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Comment & Response |

Antihypertensive Therapy After Acute Ischemic Stroke

Barbara Nikolaidou, MD1; Antonios Lazaridis, MD1; Michael Doumas, MD, PhD2
[+] Author Affiliations
1Aristotle University of Thessaloniki, Thessaloniki, Greece
2George Washington University, Washington, DC
JAMA. 2014;311(22):2333-2334. doi:10.1001/jama.2014.5161.
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To the Editor The China Antihypertensive Trial in Acute Ischemic Stroke (CATIS) study reported that antihypertensive therapy immediately after an acute ischemic stroke did not reduce the likelihood of death or major disability compared with placebo.1 In the trial, the effects of antihypertensive therapy seemed to be time dependent.

Although the study revealed no effect of antihypertensive therapy when treatment was administered within the first day of stroke, blood pressure lowering was associated with a 27% reduction in the primary outcome among patients treated after 24 hours of stroke onset. This finding is in accordance with the results from the Acute Candesartan Cilexetil Therapy in Stroke Survivors (ACCESS) study,2 in which candesartan was administered an average of 30 hours after recognition of stroke symptoms. Did Dr He and colleagues1 perform a formal interaction test3 to verify this finding? This finding comes from a subgroup analysis and can only be considered hypothesis generating, requiring further testing in future trials.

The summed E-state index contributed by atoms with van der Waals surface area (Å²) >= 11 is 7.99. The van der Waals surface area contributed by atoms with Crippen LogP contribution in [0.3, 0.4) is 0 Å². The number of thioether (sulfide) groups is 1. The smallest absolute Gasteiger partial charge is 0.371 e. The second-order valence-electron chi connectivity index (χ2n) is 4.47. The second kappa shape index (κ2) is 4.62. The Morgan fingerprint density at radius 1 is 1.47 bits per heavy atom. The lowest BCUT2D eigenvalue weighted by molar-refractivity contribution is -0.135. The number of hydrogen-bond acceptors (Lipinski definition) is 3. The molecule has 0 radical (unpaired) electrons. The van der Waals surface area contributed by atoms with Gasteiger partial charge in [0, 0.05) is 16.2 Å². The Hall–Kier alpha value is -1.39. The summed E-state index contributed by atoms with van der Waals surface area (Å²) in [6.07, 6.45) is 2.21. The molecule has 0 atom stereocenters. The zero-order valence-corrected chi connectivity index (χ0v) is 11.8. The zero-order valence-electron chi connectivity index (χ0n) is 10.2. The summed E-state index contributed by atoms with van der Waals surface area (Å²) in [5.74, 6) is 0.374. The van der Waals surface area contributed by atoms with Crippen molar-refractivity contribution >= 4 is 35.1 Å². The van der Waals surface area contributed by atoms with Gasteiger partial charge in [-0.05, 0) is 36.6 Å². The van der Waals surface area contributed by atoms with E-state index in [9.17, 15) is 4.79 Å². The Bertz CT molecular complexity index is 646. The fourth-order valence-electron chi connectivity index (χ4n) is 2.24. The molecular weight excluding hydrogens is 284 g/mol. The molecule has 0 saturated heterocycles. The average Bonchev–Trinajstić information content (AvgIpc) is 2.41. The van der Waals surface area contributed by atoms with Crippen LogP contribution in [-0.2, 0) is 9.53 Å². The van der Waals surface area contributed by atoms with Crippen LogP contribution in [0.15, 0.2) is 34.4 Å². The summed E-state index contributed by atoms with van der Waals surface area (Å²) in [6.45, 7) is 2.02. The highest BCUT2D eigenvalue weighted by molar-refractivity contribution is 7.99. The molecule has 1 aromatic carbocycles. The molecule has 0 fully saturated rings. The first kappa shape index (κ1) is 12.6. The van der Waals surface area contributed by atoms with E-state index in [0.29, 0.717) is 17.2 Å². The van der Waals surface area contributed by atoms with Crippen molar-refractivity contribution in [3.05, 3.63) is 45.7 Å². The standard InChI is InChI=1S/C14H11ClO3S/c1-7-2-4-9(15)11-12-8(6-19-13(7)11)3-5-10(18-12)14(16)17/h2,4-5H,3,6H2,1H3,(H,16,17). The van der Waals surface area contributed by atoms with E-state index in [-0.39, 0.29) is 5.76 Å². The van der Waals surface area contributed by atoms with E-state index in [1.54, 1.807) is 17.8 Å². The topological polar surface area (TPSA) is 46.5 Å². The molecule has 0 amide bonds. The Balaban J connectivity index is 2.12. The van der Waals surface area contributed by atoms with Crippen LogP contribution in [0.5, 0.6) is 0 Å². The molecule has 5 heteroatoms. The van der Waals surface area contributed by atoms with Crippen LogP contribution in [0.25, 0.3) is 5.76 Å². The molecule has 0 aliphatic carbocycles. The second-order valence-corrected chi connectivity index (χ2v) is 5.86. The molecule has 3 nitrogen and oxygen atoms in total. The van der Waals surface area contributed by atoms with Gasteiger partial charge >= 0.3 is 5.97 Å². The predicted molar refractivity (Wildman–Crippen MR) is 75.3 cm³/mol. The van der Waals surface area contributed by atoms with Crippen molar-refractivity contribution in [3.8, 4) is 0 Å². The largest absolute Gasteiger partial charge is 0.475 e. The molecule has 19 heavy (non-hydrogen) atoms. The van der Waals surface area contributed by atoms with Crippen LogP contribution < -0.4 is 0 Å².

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June 11, 2014
Jiang He, MD, PhD; Yonghong Zhang, MD, PhD; Jing Chen, MD, MSc
1Department of Epidemiology, Tulane University School of Public Health and Tropical Medicine, New Orleans, Louisiana
2School of Public Health, Medical College of Soochow University, Suzhou, China
3Department of Medicine, Tulane University School of Medicine, New Orleans, Louisiana
JAMA. 2014;311(22):2334-2335. doi:10.1001/jama.2014.5167.
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